The way BioGUID.org achieves this “best of both worlds” approach is by managing the concept of “Dereference Services”. The easiest way to explain a Dereference Service in the context of identifiers is with the example of DOIs. To most people, a DOI (i.e., the DOI as an identifier) begins with the characters “10.”. Another convention is to prefix the DOI with the letters “doi:” — sometimes in upper-case; sometimes lower-case. Sometimes with a space between the colon and the 10.; sometimes not. In either case, a “naked” DOI (that begins with 10.) is perfectly acceptable as an identifier, but by itself fails to meet the needs of the LOD community. To perform action on a naked DOI, one has to know what to do with it. By broad convention, a DOI becomes actionable when it is prefixed with the characters “http://dx.doi.org/”. Doing so enriches the DOI by converting it to an HTTP URI. Most people (including us at BioGUID.org) do not consider the text “http://dx.doi.org/” to be part of the identifier itself; but rather it represents a form of dereferencing metadata — or, what we refer to as a “Dereference Service”. Effectively the text “http://dx.doi.org/” is a prefix that allows the DOI identifier suffix to be dereferenced. Again, it would take more space than this page allows to describe this in detail, but the approach taken at BioGUID.org is to track Dereference Services as independent objects with their own properties, that can be combined with Identifiers (and in some cases additional suffix text after the identifier) to make otherwise “naked” identifiers both actionable, and compatible with LOD requirements. Importantly a single Dereference Service may be able to perform action on identifiers from many different Identifier Domains, and likewise identifiers within a single Identifier Domain may be serviced by multiple Dereference Services. BioGUID.org supports this many-to-many relationship between Dereference Services and Identifier Domains (and the Identifiers they perform action on.)
Another aspect of BioGUID that is much less visible, but equally important (if not more so) is the concept of Identified “Objects”. These objects are generally conceptual in nature (e.g., a taxon name, or a literature citation, or a collecting event, or an organism occurrence); and even when they apply to a “physical” thing (like a specimen), it’s better to think of the identifier as representing a conceptual object (note: there is also a long discussion concerning the application of identifiers to digital objects, such as media files and individual database records; but that is yet another topic that, if addressed adequately, would consume the space on this web page). If BioGUID.org did nothing other than index identifiers (and their associated Identifier Domains and Dereference Services), it would be performing a very valuable service. However, the true value of BioGUID.org lies in its ability to cross-link identifiers that have been assigned to the same object. For example, the bluefish (Pomatomus saltatrix) has been registered on ZooBank (under its original establishment by Linnaeus in 1766). This species also exists in the WoRMS database, and it also has a record in the Catalog of Fishes database, and in FishBase. Indeed, these various identifiers are all cross-linked to each other on the ZooBank site. However, the WoRMS record also includes a link to the Barcode of Life database and the Encyclopedia of Life database, as well as GenBank (i.e., the NCBI taxonomy). Each of these other websites contains additional links to other external databases. Some of these cross-links were generated semi-automatically; and others were made painstakingly by hand. One of the main purposes of BioGUID.org is to serve as a global cross-linking service so that, rather than have every individual website individually attempt to establish these cross-links among related records, BioGUID.org provides a set of services and tools to consolidate all of these different records through anchoring identifiers to a common conceptual “object”. That way, by establishing just one link (e.g., between a ZooBank record and the corresponding WoRMS record), the identifier equivalencies of each can be inherited not only by each other, but by every single cross-linked data system. The effect is a potential exponential expansion of cross-linking identifiers and their associated metadata.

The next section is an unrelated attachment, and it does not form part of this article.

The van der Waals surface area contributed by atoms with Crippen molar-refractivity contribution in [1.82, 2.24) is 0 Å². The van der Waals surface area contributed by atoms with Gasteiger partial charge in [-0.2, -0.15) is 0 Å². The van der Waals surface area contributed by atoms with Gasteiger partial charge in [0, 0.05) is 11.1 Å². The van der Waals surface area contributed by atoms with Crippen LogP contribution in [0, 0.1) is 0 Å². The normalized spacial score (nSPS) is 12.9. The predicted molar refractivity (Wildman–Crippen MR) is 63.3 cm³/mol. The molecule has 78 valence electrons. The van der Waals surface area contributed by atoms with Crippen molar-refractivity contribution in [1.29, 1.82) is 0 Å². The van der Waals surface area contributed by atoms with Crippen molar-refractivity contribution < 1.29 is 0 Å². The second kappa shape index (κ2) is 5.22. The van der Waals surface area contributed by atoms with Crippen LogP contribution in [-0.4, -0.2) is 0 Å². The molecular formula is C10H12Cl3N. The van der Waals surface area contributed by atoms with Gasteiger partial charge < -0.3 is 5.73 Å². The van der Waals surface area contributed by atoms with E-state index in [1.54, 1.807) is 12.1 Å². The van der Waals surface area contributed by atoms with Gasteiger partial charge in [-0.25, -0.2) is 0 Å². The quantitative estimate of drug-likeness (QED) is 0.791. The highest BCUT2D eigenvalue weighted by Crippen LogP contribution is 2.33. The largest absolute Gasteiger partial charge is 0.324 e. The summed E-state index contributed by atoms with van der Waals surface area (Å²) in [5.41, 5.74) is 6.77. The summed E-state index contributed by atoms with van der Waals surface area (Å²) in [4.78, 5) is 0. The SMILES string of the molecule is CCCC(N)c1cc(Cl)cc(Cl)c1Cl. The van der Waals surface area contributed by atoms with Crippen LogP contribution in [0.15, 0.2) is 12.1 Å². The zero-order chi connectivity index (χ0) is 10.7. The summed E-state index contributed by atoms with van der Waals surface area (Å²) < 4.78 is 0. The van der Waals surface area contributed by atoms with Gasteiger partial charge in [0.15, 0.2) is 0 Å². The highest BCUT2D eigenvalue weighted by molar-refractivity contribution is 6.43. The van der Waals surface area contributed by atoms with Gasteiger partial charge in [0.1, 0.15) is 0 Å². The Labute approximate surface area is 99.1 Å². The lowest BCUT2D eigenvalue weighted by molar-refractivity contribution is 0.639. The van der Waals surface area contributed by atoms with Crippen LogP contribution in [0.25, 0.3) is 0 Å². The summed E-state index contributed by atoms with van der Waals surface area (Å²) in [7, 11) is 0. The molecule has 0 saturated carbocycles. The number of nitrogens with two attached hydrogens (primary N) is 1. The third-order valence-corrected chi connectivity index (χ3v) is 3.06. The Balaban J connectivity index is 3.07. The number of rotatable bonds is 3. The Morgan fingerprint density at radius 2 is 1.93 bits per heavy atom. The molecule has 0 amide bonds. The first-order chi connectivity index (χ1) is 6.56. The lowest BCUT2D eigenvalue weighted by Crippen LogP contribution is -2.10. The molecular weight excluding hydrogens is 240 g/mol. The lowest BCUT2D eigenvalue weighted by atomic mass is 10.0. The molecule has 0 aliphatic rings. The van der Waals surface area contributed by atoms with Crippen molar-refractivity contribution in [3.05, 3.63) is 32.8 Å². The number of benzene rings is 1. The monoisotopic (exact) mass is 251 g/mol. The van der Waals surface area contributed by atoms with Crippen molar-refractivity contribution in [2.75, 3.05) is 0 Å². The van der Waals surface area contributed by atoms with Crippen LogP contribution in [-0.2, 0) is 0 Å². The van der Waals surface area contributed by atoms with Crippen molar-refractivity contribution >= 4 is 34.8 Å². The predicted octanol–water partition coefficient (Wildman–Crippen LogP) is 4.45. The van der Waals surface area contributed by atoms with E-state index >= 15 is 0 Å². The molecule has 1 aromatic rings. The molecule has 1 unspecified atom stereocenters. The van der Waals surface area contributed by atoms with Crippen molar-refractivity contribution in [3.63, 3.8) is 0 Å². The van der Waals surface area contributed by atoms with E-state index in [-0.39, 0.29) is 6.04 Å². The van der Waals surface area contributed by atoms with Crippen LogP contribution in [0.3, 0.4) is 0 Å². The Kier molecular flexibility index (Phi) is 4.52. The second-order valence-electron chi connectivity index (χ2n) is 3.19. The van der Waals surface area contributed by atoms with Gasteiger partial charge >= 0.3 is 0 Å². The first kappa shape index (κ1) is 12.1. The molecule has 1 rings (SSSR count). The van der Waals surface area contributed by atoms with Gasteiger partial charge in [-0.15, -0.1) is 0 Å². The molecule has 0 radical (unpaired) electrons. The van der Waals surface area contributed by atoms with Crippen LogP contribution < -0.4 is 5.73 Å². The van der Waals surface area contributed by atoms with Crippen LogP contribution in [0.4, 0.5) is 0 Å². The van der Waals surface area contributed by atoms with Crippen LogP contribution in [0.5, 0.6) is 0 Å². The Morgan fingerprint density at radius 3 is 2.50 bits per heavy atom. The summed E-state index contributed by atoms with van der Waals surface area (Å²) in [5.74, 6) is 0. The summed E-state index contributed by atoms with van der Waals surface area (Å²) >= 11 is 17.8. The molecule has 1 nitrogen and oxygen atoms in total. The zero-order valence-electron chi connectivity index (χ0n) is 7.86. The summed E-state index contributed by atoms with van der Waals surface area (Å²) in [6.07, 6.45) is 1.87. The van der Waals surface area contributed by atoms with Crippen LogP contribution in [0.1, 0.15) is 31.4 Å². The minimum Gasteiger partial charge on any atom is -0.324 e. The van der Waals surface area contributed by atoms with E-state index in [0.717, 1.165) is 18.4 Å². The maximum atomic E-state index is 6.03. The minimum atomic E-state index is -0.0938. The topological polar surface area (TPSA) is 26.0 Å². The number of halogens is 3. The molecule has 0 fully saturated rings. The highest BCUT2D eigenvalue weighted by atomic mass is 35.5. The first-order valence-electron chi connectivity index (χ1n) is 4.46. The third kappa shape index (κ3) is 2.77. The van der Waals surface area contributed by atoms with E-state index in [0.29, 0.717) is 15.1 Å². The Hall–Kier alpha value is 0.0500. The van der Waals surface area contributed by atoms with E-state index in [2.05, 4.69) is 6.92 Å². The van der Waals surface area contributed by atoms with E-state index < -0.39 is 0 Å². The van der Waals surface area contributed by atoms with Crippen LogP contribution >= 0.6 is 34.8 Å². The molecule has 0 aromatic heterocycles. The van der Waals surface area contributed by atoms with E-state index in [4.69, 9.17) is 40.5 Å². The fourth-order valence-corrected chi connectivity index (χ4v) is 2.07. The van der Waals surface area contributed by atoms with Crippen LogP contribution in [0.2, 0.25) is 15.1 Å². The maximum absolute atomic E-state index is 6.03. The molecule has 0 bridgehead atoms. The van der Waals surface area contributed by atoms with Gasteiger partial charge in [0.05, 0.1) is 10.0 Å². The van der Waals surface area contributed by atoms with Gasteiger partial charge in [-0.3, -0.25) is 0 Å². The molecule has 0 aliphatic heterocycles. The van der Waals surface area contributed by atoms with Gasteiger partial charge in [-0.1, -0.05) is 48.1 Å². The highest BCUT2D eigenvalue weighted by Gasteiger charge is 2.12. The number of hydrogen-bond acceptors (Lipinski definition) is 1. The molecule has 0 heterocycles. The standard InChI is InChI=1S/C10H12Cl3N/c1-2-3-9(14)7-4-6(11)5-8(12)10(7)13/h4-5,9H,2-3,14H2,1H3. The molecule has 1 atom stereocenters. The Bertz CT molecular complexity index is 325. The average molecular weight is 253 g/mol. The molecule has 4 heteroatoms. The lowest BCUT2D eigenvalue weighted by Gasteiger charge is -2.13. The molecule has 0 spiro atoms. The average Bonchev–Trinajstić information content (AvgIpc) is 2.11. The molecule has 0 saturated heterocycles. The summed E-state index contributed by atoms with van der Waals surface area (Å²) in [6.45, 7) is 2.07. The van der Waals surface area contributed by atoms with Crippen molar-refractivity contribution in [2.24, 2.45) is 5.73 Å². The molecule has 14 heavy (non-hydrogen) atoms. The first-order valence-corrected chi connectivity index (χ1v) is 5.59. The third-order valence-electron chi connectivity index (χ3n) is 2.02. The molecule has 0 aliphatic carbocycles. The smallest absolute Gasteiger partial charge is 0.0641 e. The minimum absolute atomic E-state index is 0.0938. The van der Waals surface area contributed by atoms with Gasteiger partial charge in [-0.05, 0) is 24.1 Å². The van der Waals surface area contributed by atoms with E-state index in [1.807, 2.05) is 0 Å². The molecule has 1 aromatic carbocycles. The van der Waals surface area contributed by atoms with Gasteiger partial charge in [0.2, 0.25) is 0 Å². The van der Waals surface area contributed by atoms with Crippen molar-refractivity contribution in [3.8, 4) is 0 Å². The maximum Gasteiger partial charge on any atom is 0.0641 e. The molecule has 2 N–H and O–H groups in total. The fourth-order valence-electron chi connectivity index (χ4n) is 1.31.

BioGUID.org is primarily a database system with a set of data services, and a web-service layer that support basic search and record creation functions. Although it has a simple website (which you are reading right now), this is primarily intended to serve as a repository for documentation, and to demonstrate the sorts of functionality that the web services are designed to fulfill. We plan to spend much more time in the near future expanding content and improving features and functionality. We will likely continue to make minor improvements to the website as well, but that is a lower priority. For more detailed documentation of the BioGUID.org web services and other information (such as the Data Model), please visit the API page.
Data Access and Licensing
Creative Commons ZeroAll content available within the BioGUID.org site, including information on Identifier Domains, Dereference Services, Identifiers, and cross-linked objects are available under the Creative Commons Zero (CC0, Public Domain Dedication).
The GBIF Ebbe Nielsen Challenge
The general concept behind this website has been floating around in my head for nearly a decade, and I registered the domain name over a year ago. However, the real impetus to finally build the underlying database and associated services was inspired by the announcement of the GBIF Ebbe Nielsen Challenge. In the weeks leading up to the submission deadline, the database was built from scratch, with a rich set of data-layer services and a few basic web services (and even more basic web page). However, we are firmly committed to the continued expansion of BioGUID.org and its services, to demonstrate the power and potential of developing a universal identifier index and cross-linking system for biodiversity data.